As a leading movement across oceans, the Magenta Project’s aims and objectives are to:
Enable women to acquire the training/skills needed to narrow the gender gap for career advancement.
Increase visibility of the accomplishments of extraordinary women across the globe
To drive change in sailing through raising awareness, building a network and influencing policies.
What began as ambition and competition at its highest resulted in providing inspiration to female sailors across the globe. Committed female athletes are now able to showcase sailing as a competitive sport where both women and men can compete on a level playing field.
Since the movement of the ever-growing Magenta Project, key figures in the top of the sports world have changed rules and competition practices to encourage female participation in numerous sailing races and events.
In response to the success of the movement, Lush comments:
“In the past few years the kind of boats that have been developed are incredible, they are very fast but they are also very physical so some of the arguments have been that they require a certain level of strength that maybe girls don’t have…We ended up winning a leg of the race and coming third overall so I think we showed it is possible.”
In previous years, an all-male crew could reach a maximum of 8 members; however, since the movement the Magenta Project, women in marine are now able to join a mixed-gender crew of up to 10, race an all-female yacht made up of 11 sailors, whilst an all-male crew can only reach a maximum of 7 members.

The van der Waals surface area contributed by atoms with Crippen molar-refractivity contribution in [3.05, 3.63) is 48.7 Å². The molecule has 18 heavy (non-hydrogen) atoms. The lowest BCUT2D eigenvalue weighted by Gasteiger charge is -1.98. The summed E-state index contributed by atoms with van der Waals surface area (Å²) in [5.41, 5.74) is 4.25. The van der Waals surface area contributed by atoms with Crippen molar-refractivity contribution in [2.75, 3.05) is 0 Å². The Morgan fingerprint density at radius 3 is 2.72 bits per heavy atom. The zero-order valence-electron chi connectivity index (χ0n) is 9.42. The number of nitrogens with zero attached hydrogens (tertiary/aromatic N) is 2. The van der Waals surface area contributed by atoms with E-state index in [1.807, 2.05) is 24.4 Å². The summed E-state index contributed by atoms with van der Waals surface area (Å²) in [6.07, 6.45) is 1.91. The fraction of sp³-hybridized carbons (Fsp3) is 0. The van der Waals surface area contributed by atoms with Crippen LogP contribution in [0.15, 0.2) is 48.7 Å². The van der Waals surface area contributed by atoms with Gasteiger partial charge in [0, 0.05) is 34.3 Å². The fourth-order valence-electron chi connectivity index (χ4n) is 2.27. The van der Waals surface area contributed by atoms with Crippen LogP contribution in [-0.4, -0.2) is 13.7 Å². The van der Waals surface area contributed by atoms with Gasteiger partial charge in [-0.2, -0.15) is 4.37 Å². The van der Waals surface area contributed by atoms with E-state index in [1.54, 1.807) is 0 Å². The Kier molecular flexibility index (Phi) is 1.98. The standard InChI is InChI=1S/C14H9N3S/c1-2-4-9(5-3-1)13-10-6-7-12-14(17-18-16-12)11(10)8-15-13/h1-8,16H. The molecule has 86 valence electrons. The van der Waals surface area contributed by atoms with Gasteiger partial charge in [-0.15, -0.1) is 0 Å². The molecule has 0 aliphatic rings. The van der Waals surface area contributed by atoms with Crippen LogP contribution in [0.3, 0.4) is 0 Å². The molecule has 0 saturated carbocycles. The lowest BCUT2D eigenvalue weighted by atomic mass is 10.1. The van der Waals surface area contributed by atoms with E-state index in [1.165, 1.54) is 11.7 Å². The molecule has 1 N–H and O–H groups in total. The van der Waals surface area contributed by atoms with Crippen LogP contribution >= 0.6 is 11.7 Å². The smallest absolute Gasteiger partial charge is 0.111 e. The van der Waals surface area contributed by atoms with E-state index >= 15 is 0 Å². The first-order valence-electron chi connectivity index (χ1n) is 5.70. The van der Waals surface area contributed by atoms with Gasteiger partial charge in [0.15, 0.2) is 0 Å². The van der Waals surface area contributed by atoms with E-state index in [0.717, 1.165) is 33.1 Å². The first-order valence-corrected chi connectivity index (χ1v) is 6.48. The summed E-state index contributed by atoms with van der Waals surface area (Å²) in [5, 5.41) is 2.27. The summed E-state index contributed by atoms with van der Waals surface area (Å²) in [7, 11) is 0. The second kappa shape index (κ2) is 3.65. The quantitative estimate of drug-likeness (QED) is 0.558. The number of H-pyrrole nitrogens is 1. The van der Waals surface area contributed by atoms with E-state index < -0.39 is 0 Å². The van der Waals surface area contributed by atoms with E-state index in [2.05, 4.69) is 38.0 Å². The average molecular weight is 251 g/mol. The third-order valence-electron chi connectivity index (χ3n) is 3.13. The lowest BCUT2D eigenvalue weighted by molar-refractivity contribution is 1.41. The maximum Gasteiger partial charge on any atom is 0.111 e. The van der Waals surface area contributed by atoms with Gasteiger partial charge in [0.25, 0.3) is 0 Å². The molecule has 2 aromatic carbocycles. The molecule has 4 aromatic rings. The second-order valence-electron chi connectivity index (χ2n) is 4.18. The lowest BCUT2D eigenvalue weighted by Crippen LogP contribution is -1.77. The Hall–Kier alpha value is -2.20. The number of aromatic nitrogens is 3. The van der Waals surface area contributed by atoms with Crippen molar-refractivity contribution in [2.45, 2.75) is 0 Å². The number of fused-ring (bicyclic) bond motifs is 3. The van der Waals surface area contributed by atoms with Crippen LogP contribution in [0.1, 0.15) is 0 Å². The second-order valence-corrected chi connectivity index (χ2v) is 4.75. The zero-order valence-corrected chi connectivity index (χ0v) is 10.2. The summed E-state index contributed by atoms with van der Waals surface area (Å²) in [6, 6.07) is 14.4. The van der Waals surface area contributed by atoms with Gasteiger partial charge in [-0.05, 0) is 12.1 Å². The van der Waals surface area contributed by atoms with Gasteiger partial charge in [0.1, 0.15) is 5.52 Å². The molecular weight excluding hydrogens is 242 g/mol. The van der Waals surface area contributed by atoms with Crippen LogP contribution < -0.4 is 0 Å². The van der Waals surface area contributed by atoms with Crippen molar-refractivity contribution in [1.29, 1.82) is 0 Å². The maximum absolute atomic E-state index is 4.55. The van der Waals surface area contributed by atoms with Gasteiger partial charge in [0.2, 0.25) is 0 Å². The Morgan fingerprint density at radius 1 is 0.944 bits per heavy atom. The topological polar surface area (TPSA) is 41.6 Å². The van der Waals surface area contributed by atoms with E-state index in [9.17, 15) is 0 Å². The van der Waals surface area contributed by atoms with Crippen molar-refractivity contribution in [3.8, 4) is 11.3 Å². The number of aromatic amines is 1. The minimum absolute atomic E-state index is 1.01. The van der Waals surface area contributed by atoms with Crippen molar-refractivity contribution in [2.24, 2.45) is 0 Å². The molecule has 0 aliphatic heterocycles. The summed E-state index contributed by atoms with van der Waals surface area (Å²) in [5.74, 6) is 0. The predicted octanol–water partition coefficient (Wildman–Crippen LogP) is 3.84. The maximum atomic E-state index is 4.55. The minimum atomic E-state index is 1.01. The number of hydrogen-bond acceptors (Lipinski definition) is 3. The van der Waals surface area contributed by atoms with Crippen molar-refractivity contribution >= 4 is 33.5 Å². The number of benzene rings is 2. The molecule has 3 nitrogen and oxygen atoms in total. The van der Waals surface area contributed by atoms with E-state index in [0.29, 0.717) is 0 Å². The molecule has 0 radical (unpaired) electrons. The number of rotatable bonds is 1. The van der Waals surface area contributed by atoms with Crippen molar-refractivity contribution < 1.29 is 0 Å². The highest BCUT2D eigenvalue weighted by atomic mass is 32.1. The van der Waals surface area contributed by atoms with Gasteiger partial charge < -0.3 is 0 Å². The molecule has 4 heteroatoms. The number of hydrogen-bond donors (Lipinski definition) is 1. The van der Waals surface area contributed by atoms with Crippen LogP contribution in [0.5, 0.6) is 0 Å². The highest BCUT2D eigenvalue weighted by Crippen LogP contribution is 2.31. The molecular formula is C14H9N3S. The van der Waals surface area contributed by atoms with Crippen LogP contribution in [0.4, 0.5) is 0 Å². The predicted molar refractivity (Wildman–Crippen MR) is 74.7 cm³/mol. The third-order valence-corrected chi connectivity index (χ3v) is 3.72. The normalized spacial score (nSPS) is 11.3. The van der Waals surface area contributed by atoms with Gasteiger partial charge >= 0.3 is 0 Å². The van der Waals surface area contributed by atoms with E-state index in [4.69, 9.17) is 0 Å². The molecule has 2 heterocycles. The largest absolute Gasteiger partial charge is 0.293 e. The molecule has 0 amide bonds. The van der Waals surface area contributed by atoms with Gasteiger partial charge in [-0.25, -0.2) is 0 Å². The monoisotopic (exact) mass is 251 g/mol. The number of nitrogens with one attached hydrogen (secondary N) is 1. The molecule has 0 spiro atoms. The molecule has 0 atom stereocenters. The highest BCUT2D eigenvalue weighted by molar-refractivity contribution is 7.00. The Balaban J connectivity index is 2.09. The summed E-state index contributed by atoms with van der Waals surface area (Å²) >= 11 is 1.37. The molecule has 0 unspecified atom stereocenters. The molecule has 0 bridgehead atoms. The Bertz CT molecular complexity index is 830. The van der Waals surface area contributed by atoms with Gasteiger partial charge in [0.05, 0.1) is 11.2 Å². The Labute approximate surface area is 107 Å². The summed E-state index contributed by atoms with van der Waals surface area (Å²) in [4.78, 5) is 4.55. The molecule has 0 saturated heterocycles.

Team Brunel: Volvo Ocean Race 2017 – 18
This year, Britain’s Annie Lush will compete in the Volvo Ocean Race 2017-18 as part of team Brunel, proving once again, that women in marine are of equal competition to men.
It’s predicted that this year will be a longer and tougher Volvo Ocean Race; the Brunel team consists of skipper Bouwe Bekking and his crew:
Carlo Huisman (NED)
Kyle Langford (AUS)
Alberto Bolzan (ITA)
Maciel Cicchetti (ARG)
Peter Burling (NZL)
Annie Lush (GBR)
Abby Ehler (GBR)
Andrew Cape (AUS)
Back for her second consecutive Volvo Ocean Race, Lush’s new skipper, Bouwe Bekking is more than pleased to have the former Olympian sailor on his team.
“I think all the sailors know how complete she is,” he said. “Annie has twelve years of Olympic sailing experience and a Volvo Ocean Race under her belt, so she is a fantastic addition to our team. The way she just established herself with the guys and the way the guys have embraced her is marvellous. We’re all really happy that she is part of Team Brunel right now…We select the best sailors. Annie is one of these and on top of that she is having a great personality.”
Women in marine, thanks to professional sailors such as Annie Lush, now accumulate more power and have a stronger voice, representing all women in every sport.
Lush comments, “for sure there are physical differences between men and women, but then not all women are the same size…what we need to do is create opportunities so to that we can close that gap. We don’t want to be given it. We need to work for it, but we need the opportunity.”
Read more about the Volvo Ocean Race and women in engineering.